As the scorching heat of summer takes its toll on us, it's crucial that we also prioritize the well-being of our four-legged companions. With temperatures reaching unbearable heights, it becomes even more essential to ensure that our dogs stay cool and content. To help you in this endeavor, here's a comprehensive summer checklist that will guarantee your dog's comfort and safety throughout the season.
As summer approaches and temperatures continue to rise, it's crucial to plan ahead and take the necessary precautions to protect your dog. The transition from moderate to hot weather can happen swiftly, catching us off guard. Just like you, your beloved pet is eager to enjoy the outdoors. However, it's vital to prioritize their health and well-being by keeping a close eye on the temperatures and ensuring they stay safe and comfortable throughout the changing seasons. So, keep this checklist handy and let your furry friend bask in the joys of summer while staying cool and content.
1. Never leave your dog in the car in Summer
First and foremost, never leave your dog in the car, period. Regardless of whether your car is in the shade or you crack the windows, the internal temperature can skyrocket within minutes. A study by Stanford University found that regardless of the outside ambient temperature, the rate of temperature rise inside a vehicle was not significantly different. On average, the internal temperature increased by 3.2°F per 5-minute interval, with 80% of the temperature rise occurring within the first 30 minutes. The final temperature of the vehicle depended on the starting ambient temperature, but even at the coolest ambient temperature, internal temperatures reached as high as 117°F. When comparing ambient temperatures ranging from 72 to 96°F, there was an average increase of approximately 40°F in internal temperature. Surprisingly, cracking windows open did not reduce the rate of temperature rise in the vehicle; both closed and opened windows resulted in similar temperature increases of 3.4°F and 3.1°F per 5 minutes, respectively, and did not impact the final maximum internal temperature
2. Exercise with your dog During cooler hours of the day.
For optimal safety and comfort during exercise, it's best to schedule activities with your dog in the cooler hours of the day. Keep in mind that while you may find the heat bearable, your furry friend is wearing a fur coat, making them more susceptible to overheating. Early mornings and late evenings are ideal times to engage in physical activities when temperatures are lower.
3. Avoid hot asphalt during peak heat times.
Steer clear of hot asphalt during peak heat times to protect your dog's paw pads. Despite their thickness, paw pads can get burned when exposed to scorching asphalt. Asphalt temperatures can reach up to 52°C (25°F at 77°F) and a blistering 62°C (30°F at 86°F). If you notice signs of blistering or peeling on your dog's paw pads, they may have spent too much time on hot pavement. Take immediate action to prevent further damage and discomfort.
4. Keep cold water and shade available outside.
To prevent heat-related illnesses, always make sure your dog has access to cold water and ample shade when they are outside. A dog's normal body temperature is around 104°F (40°C), and even a slight increase to 107.6°F (42°C) can lead to illness. At temperatures of 109.4°F to 114.8°F (43°C to 46°C), multi-organ failure and even death can occur. Therefore, ensure that your pets have shade and cool water available at all times during the summer heat.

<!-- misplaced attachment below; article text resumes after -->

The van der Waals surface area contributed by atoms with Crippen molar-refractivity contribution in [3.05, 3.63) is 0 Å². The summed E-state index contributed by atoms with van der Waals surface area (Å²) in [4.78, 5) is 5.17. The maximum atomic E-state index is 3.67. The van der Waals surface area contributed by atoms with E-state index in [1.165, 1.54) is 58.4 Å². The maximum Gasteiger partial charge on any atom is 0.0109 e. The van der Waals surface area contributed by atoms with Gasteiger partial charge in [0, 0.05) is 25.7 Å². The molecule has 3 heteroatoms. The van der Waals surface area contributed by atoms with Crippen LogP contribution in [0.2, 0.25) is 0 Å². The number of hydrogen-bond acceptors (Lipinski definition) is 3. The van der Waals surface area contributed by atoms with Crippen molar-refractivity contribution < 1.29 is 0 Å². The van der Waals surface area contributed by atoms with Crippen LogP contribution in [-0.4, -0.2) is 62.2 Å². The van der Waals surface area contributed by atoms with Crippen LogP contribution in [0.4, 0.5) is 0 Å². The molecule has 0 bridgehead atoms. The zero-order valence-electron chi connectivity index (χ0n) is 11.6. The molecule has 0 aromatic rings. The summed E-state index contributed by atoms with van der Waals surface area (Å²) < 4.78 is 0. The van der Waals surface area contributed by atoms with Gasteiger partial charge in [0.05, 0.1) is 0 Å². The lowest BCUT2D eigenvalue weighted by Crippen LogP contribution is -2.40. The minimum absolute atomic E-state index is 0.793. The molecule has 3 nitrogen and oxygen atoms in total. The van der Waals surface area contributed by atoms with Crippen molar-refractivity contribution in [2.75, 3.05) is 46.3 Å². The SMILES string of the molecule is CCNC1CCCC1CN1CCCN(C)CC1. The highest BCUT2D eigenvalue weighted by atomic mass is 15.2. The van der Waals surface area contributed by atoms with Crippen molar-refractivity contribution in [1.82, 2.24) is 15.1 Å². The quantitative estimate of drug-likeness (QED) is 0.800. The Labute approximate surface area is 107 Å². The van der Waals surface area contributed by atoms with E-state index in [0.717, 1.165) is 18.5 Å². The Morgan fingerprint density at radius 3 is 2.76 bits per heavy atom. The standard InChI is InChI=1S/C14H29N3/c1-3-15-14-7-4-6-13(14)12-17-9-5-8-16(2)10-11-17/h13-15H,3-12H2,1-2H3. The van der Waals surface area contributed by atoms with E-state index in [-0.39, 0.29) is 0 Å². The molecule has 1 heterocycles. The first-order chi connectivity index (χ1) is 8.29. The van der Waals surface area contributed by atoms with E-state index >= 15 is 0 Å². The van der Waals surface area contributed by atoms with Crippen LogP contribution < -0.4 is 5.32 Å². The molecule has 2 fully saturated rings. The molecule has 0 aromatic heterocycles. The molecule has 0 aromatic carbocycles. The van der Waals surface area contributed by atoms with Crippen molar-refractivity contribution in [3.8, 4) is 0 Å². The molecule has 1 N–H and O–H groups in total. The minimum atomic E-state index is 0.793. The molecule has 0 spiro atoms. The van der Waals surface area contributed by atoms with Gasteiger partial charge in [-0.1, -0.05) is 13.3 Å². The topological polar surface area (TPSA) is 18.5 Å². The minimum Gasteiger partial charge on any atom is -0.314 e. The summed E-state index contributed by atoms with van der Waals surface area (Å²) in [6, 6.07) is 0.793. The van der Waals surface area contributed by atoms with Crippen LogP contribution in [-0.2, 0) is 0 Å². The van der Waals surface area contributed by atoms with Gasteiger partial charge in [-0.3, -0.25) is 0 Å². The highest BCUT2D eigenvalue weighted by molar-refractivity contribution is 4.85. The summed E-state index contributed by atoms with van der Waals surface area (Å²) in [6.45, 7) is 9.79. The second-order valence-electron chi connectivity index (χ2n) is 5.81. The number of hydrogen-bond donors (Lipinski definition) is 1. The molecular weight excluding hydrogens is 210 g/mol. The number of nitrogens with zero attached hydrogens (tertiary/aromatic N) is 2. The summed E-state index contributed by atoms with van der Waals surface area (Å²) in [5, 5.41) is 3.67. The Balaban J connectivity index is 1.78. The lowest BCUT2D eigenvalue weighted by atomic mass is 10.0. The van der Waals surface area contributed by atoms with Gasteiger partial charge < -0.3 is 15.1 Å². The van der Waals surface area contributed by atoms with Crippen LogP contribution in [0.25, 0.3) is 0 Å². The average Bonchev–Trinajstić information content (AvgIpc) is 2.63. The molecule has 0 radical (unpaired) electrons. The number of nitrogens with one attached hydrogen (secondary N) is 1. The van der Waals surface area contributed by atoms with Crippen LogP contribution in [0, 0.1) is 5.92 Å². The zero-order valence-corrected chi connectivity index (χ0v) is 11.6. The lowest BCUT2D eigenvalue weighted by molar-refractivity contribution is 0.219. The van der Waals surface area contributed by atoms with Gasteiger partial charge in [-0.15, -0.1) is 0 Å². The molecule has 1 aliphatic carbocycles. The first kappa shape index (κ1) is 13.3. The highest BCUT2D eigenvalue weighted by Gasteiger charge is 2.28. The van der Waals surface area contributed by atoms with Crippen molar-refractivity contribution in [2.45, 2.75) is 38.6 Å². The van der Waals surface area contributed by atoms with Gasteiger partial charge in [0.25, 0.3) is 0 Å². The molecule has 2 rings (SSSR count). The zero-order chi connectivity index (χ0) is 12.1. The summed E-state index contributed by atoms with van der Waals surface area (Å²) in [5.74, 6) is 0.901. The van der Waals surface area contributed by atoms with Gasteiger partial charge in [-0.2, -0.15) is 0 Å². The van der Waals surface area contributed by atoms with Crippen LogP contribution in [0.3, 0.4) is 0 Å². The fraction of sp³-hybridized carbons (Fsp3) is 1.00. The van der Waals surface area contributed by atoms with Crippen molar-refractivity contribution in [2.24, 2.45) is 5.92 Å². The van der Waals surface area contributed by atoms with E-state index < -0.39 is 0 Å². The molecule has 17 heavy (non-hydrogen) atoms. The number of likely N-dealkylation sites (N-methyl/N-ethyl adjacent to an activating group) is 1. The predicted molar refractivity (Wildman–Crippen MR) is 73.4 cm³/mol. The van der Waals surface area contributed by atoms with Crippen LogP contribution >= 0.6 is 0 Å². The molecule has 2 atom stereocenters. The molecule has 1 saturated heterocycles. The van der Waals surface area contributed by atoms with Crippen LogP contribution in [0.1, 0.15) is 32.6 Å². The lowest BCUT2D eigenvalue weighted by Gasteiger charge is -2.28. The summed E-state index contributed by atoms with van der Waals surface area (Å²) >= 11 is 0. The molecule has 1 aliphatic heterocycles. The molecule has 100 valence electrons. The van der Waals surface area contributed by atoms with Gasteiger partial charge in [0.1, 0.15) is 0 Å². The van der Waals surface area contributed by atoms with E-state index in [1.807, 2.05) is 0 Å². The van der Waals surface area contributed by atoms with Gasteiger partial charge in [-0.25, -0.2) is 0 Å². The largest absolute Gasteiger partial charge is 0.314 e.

5. If your dog has a long coat, now is the time for a trim
If your dog has a long coat, now is the perfect time for a trim. This will not only help to keep their body temperature down but also make their outdoor activities more enjoyable without the burden of excessive hair. On the other hand, if your dog has less hair, such as on their back, consider applying sunscreen to protect them from harmful UV rays. Yes, dogs can get sunburned too, and sunscreen can help prevent any discomfort or damage caused by prolonged sun exposure.
6. flea and tick treatments keep going
You know the drill: bugs of all sorts are starting to come out in full force to invade our lives, including the dreaded dog enemies of fleas, ticks, and mosquitoes. This is the time to be sure your fur baby doesn’t miss a treatment. Be sure you have what you need from your local veterinarian. Also double-check that you have posted when the next treatment time is on your calendars, including reminders, so you do not forget. Fleas and ticks are easier to prevent than to eradicate.
7. Summer can flare up signs of arthritis
It's important to note that summer can exacerbate or mask the signs of arthritis in dogs, just as it affects humans with this joint disease. Dogs may experience discomfort due to the hotter temperatures, while others may find relief during the winter months. Unfortunately, our furry friends cannot communicate their pain to us directly. Try Glyde Mobility Chews for better joint health and arthritis relief year-round for long-term results. If you are not sure if your dog could have arthritis, take this quiz to find out more. These chews promote better joint health and offer long-term results.
There is still a while before reaching typical summer temperatures. Just think ahead and be sure to protect your dog as they begin to change. So often, our climate goes from moderate to hot very quickly and we are caught off guard. Just like you after winter, your pet is ready to get outside. Be sure to keep your beloved pet’s health in mind as you watch the temperatures and continue to enjoy the seasons and get outside.